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Lies, damned lies and statistics: Here's the NFL Quarterly Report

With the NFL season in full flow, the teams’ recent progress (or lack thereof) is assessed.

The Dolphins have endured a poor start to the season.
The Dolphins have endured a poor start to the season.

IT DOESN’T TAKE a Mangenius to decipher the NFL standings one month into the wildest NFL season in recent memory. The winners and losers certainly have separated themselves.

Shockingly, occupying the higher reaches of the league are the Lions, Bills and 49ers. Buried with the dregs are the Vikings, Colts and much-hyped Eagles.

There are overachievers (Tennessee, Washington, even Cincinnati) and underachievers (Cowboys, Jets, Steelers, Falcons, Cardinals).

A breakdown of the first month of the season, in reverse order of the standings:


There is no other way of describing Minnesota, Miami, Indianapolis, Philadelphia, Kansas City and St. Louis. At least the Colts (0-4) have the most valid of excuses: no Peyton Manning, who is making a case for his fifth MVP award by not being available because of neck surgery.

As for those other cities:

—The Vikings have flopped in virtually every area, most notably in the second half of games, when they have been outscored 67-16. They have blown leads of 10, 17 and 20 points after halftime. It seems a matter of days before Donovan McNabb is benched for first-round pick Christian Ponder, but the problems go much deeper.

Minnesota lacks cohesion and confidence. With Adrian Peterson, Jared Allen, Percy Harvin and Antoine Winfield, this roster has too much talent to be winless.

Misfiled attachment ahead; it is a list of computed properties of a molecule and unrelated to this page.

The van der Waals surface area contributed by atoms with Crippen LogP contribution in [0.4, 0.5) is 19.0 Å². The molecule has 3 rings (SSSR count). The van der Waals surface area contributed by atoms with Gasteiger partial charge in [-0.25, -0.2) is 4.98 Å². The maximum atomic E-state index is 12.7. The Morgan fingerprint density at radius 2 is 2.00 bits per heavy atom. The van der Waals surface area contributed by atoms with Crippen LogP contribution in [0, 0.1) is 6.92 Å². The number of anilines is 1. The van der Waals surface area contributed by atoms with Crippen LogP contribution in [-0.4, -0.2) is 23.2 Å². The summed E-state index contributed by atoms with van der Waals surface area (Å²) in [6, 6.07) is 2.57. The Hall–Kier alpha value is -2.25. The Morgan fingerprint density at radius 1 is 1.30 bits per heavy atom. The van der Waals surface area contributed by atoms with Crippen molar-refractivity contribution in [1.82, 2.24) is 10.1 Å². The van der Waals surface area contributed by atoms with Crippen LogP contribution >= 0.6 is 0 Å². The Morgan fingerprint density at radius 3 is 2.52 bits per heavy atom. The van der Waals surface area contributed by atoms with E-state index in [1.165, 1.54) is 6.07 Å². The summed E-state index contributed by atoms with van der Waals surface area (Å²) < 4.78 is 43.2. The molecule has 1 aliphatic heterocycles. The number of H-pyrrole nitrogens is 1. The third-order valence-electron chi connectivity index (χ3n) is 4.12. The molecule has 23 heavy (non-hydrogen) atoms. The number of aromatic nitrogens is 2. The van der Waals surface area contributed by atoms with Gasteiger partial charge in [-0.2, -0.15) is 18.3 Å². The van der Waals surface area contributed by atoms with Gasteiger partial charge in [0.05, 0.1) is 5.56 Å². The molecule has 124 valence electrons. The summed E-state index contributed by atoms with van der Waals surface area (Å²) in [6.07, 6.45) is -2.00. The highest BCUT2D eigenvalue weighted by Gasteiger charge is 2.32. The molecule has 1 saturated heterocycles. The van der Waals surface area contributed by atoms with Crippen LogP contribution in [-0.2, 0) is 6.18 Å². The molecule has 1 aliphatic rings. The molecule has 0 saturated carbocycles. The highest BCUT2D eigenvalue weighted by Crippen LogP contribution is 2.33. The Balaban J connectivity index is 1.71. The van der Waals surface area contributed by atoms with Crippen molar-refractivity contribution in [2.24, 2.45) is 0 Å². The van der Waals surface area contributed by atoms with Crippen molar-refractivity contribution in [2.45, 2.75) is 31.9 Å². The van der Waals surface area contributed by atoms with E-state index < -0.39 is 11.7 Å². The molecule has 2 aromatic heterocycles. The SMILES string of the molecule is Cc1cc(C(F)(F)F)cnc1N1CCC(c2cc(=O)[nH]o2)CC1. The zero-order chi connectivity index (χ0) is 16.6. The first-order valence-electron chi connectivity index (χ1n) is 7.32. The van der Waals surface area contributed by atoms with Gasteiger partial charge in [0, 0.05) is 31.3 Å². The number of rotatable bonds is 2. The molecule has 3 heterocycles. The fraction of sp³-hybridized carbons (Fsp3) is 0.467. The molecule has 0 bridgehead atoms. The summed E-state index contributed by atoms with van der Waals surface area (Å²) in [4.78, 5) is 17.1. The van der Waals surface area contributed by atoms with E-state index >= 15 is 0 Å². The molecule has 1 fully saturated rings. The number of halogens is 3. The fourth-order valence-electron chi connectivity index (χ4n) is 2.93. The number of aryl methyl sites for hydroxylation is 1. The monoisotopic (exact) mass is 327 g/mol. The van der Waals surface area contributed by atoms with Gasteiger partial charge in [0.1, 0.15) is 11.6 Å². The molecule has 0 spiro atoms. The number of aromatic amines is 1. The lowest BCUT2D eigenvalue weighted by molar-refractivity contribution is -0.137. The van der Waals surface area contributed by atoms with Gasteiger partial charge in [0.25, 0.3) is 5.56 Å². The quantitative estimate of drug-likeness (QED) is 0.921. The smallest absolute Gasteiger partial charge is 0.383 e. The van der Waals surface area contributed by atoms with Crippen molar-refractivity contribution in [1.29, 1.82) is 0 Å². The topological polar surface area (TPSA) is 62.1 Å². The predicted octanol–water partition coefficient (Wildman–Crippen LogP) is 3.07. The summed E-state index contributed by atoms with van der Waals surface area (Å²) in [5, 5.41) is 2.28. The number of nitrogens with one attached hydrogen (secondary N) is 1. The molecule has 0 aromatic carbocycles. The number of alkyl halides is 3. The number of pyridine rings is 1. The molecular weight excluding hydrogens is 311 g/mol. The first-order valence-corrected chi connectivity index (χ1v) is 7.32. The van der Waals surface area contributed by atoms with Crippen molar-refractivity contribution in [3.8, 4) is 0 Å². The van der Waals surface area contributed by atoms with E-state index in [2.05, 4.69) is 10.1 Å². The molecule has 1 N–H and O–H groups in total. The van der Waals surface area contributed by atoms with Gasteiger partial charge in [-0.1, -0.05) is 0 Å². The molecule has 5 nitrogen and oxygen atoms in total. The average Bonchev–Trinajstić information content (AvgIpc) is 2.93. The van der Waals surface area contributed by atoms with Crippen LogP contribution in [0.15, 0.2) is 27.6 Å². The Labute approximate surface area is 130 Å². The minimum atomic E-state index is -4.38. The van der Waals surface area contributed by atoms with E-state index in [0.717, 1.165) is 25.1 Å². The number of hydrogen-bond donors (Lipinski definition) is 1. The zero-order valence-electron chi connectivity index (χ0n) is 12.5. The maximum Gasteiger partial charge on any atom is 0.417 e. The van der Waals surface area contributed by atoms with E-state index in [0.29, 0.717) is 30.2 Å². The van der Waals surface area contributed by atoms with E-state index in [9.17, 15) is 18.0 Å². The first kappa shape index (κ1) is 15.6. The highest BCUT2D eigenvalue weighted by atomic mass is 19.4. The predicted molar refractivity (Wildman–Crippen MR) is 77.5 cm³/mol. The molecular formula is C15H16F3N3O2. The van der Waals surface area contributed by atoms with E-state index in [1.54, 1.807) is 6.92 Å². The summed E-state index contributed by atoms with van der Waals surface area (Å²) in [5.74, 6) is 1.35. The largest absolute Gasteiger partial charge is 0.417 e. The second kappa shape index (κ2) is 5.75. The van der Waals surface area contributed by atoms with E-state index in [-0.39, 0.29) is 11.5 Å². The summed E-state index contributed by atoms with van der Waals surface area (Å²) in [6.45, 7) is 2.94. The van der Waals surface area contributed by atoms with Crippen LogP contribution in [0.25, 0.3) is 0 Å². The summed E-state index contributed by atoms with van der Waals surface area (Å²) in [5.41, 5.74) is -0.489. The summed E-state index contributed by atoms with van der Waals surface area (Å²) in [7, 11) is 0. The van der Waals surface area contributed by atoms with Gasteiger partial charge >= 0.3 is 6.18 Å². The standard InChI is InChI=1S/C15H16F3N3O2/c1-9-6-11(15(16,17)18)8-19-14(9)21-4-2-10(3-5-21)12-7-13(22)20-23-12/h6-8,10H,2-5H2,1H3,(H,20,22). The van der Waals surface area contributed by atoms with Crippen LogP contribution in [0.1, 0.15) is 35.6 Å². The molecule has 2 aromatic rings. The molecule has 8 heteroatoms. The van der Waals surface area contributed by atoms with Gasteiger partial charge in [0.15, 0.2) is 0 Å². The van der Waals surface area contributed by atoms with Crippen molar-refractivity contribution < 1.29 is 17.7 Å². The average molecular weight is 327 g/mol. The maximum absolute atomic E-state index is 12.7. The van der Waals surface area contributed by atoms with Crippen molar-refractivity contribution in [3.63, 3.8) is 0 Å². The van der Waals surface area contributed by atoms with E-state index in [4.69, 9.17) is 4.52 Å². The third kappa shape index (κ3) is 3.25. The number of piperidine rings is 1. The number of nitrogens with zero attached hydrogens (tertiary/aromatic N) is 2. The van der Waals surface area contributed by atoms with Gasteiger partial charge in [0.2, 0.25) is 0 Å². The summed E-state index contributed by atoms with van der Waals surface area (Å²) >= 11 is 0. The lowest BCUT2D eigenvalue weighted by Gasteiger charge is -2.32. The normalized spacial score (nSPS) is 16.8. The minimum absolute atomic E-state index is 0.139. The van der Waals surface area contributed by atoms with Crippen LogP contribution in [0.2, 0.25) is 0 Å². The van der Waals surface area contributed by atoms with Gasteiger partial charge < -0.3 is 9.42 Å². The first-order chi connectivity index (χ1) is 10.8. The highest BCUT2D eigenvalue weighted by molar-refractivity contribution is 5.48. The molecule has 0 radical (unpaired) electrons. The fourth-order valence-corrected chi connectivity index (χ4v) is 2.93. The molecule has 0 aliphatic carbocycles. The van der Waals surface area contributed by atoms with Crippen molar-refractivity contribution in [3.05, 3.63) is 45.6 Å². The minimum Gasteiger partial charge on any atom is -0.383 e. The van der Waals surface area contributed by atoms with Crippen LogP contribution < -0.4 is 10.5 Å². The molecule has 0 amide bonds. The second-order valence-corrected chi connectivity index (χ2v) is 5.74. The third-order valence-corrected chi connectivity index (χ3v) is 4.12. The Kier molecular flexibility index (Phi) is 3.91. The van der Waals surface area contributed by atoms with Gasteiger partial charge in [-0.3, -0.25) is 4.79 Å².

—With the countdown begun in Miami for when the Dolphins (0-4) fire coach Tony Sparano, there’s already thought that the team could lose enough games to win the Andrew Luck Draft Derby. Miami is awful on third downs and gives up too many big plays in all areas.

—The Eagles have the people to get a lot of things done, but they aren’t meshing. A third straight defeat was the most embarrassing because Philadelphia (1-3) botched a 23-3 second-half margin against San Francisco.

Their secondary, with three standout cornerbacks, including CB Nnamdi Asomugha, the top prize of free agency, has been a sieve. And the offence, aside from Michael Vick, has been inconsistent, with a penchant for big mistakes.

—St. Louis knew its division was for the taking, especially after the Rams went 7-9 a year ago and lost a tiebreaker for the NFC West title. Instead of progressing behind Offensive Rookie of the Year QB Sam Bradford and a young defence, the Rams (0-4) have regressed so badly they already might be out of the race in the league’s worst division.

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(The Miami Dolphins and the San Diego Chargers met over the weekend – AP Photo/Denis Poroy)



—Considering Detroit’s recent history, four wins through half the schedule would be impressive. These Lions score in bunches behind emerging star QB Matthew Stafford, outstanding WR Calvin Johnson and a surprisingly agile and tough defence, with tackle Ndamukong Suh the centerpiece.

And they never give up: the Lions became the first team in NFL history to rally from 20-plus point deficits in consecutive victories and its 24-point comeback at Dallas matched the largest one on the road in league history, according to STATS, LLC.

—Matt Hasselbeck has made all the difference in Tennessee (3-1), where the rebuilding is going at a rapid pace. The franchise has a new coach, new coordinators and two new quarterbacks, with Hasselbeck having the best start of his 13-year career. The Titans also have the NFL’s stingiest scoring defence.

—Despite its late flop in Cincinnati, Buffalo (3-1) has displayed resilience, a strong and versatile offence, and no fear of opponents. The Bills’ comeback win over New England in Week 3 to break a 15-game slide against the Patriots showed that, even if the loss to the Bengals diminished its impact a bit.

—Stepping into the void the Rams, Seahawks and Cardinals have created with slow starts is San Francisco. The Niners’ attitude and work ethic under rookie coach Jim Harbaugh showed best in the surge past the Eagles on Sunday.

Sure, the Eagles’ floundering defence made Alex Smith look like Joe Montana and Frank Gore like Emmitt Smith, but give the 49ers (3-1) credit for never losing faith.

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